I get a lot of crap from Mike (in a joking way) about not being a “real” type 1 diabetic. Why am I not the real thing? Because technically I have LADA, or a slow-onset form of autoimmune diabetes. What this means is that while Mike’s diabetes onset was a blitzkrieg, my diabetes has for the most part been attacking at a leisurely pace.
I know that I’ve had LADA for over 11 years, although I only received my official diagnosis three years ago. Until my official diagnosis I had two gestational diabetes diagnoses. When my not-pregnant routine blood tests showed slightly-off fasting blood sugar levels, doctors assumed I was on my way to type 2 diabetes. If I’d been overweight or more sedentary, my LADA may have presented with symptoms. But, no. During all those years of beta cell decline, I didn’t have solid evidence anything serious was going on. I often felt tired. Who doesn’t, right?
As it goes with LADA, things have gotten worse. Last year various, unscientific experiments I conducted on myself showed that my beta cells could handle up to 12 grams of carb mixed with fat without injecting any rapid insulin. Any more than that and I was sure to see a number over 140. This seems not to be the case anymore. The proof is in the whole grain bread, of which I ate about 12 grams of the other day, smeared with a lot of butter. Thirty minutes later my blood sugar was 157.
Now, that 157 doesn’t mean that LADA has totally won (yet). My immune system is currently enrolled in a domestic violence program for batterers. And if that fails, there’s the hope that I could get some Diapep277, which might slow the progression of diabetes. And there’s something else I’m doing to try to save my remaining beta cells: I take vitamin D.
So, why am I bringing all of this up now? An article in the current issue of Scientific American is called Diabetes Mystery: Why Are Type 1 Cases Surging? An excellent question for which the author, Maryn McKenna, offers up a very weak answer. “Recently the search for a cause behind the rise of type 1 diabetes has taken an unexpected turn. Some investigators are reconsidering the role of an old adversary: being overweight or obese,” McKenna writes. The theory is that an overweight person produces extra insulin, which causes beta cell stress. McKenna says this idea is called the accelerator or overload hypothesis. She quotes Rebecca Lipton, an emeritus professor at the University of Chicago who says that “if you have a kid who is chubby, that extra adiposity is going to challenge the pancreatic beta cells. In a child who has already started the autoimmune process, those beta cells are just going to fail more quickly, because they are being forced to put out more insulin than in a thin child.”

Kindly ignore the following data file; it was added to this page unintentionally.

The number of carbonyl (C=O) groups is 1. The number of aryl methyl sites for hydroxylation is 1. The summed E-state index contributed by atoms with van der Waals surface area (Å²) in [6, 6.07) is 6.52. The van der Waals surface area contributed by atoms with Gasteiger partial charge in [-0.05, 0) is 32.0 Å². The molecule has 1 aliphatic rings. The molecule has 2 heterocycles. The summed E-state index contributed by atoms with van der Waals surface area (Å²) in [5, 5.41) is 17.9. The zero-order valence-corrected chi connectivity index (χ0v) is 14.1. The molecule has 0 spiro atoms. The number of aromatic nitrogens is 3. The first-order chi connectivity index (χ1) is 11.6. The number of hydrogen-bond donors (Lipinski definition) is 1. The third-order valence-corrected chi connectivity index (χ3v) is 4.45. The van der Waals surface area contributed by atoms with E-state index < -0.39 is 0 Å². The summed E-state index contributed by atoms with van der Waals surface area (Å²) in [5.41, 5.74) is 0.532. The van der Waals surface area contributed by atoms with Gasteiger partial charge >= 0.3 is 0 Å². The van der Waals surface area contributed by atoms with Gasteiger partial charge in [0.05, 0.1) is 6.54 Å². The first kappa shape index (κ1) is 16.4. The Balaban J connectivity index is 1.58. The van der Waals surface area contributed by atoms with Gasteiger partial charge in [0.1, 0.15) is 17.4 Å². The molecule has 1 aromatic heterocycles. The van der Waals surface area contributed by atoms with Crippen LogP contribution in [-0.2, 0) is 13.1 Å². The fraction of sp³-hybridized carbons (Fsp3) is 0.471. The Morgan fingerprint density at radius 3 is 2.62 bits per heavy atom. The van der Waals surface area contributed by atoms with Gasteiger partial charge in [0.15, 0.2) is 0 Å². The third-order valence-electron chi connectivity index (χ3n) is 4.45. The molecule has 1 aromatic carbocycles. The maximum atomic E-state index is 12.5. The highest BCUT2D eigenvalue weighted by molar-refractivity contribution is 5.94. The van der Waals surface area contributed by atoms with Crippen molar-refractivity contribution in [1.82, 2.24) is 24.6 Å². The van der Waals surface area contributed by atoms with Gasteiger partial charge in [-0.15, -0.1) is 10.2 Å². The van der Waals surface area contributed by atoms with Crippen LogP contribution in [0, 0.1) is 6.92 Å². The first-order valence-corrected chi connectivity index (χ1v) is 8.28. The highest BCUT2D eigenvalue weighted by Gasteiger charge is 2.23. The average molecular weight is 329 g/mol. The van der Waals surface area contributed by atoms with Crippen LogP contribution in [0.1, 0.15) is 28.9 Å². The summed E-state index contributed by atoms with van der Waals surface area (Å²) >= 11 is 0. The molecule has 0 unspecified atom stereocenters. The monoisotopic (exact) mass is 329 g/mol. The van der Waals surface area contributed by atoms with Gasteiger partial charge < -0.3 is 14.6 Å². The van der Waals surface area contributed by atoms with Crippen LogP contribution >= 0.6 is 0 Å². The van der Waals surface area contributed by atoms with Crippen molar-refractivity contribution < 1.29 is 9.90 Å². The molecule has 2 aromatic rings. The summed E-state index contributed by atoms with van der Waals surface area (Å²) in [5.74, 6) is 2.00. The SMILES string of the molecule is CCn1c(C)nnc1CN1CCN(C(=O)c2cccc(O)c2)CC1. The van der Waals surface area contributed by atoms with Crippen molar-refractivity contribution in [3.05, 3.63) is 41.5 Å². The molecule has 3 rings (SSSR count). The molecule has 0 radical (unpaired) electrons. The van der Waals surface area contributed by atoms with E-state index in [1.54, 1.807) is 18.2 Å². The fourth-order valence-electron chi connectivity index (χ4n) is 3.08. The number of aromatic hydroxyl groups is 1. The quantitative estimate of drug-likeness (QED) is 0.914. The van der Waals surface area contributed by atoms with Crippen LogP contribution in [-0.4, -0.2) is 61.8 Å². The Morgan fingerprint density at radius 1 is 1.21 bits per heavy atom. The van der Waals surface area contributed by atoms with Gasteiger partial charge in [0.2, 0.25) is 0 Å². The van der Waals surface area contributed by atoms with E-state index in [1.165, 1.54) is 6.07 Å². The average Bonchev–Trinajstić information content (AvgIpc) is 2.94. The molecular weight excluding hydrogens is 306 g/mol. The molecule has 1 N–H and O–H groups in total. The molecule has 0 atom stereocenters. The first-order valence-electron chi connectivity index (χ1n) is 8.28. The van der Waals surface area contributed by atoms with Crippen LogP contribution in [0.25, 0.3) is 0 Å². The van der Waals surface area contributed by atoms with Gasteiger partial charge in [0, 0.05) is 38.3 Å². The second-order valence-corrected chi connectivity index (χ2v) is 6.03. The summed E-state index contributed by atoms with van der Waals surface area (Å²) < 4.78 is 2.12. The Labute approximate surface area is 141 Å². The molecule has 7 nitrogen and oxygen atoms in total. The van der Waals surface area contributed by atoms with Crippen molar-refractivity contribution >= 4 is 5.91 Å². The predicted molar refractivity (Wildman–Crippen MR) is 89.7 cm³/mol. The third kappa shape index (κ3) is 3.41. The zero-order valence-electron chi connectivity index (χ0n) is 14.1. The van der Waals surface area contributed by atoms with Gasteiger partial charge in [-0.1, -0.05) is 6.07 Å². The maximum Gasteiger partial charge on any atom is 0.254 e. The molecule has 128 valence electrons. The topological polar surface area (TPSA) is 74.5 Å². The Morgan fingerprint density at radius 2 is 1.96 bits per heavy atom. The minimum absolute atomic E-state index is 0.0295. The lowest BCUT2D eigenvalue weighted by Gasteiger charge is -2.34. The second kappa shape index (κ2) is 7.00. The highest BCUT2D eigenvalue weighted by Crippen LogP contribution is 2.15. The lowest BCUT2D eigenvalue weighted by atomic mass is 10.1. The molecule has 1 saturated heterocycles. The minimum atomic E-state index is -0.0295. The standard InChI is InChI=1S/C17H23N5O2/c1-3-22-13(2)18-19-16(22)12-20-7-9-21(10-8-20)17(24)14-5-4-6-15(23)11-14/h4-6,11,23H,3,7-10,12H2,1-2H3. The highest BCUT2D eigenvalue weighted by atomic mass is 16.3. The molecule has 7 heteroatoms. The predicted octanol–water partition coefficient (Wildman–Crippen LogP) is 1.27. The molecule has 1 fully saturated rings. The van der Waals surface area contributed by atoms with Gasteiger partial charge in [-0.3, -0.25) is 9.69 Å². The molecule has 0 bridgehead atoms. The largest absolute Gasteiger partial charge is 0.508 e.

And that’s pretty much where McKenna’s argument ends (and I actually found her paragraph unclear overall…). She doesn’t offer any evidence of studies that show children with a high BMI are more likely to develop type 1 diabetes. Furthermore, nowhere in her article does she mention vitamin D, or the lack thereof, as a possible cause for the rise in type 1 diabetes incidence.* And there is very good reason to bring up vitamin D. A study of Finnish babies published in 2001 in the Lancet suggested, “Dietary vitamin D supplementation is associated with reduced risk of type 1 diabetes. Ensuring adequate vitamin D supplementation for infants could help to reverse the increasing trend in the incidence of type 1 diabetes.” A very recent study indicates an association between lower maternal serum concentrations of vitamin D during pregnancy and increased risk of type 1 diabetes development in childhood. And currently, a Canadian pediatric endocrinologist, Dr. Shanye Tacback is seeking $10 million in research funding in order to give babies at high risk of type 1 diabetes as much as 2,000 IU a day of vitamin D as a means of preventing type 1 diabetes.
Whether or not it’s been proven, I believe the vitamin D supplement I take does help my beta cells. Maybe it’s just wishful thinking. But maybe not. In my next unscientific experiment I plan to start taking an omega 3 supplement.
*Dan Hurley’s book Diabetes Rising has a good discussion of five leading hypotheses for the rise in type 1 diabetes: accelerator hypothesis, sunshine hypothesis, hygiene hypothesis, cow’s milk hypothesis and POP (persistent organic pollutants) hypothesis.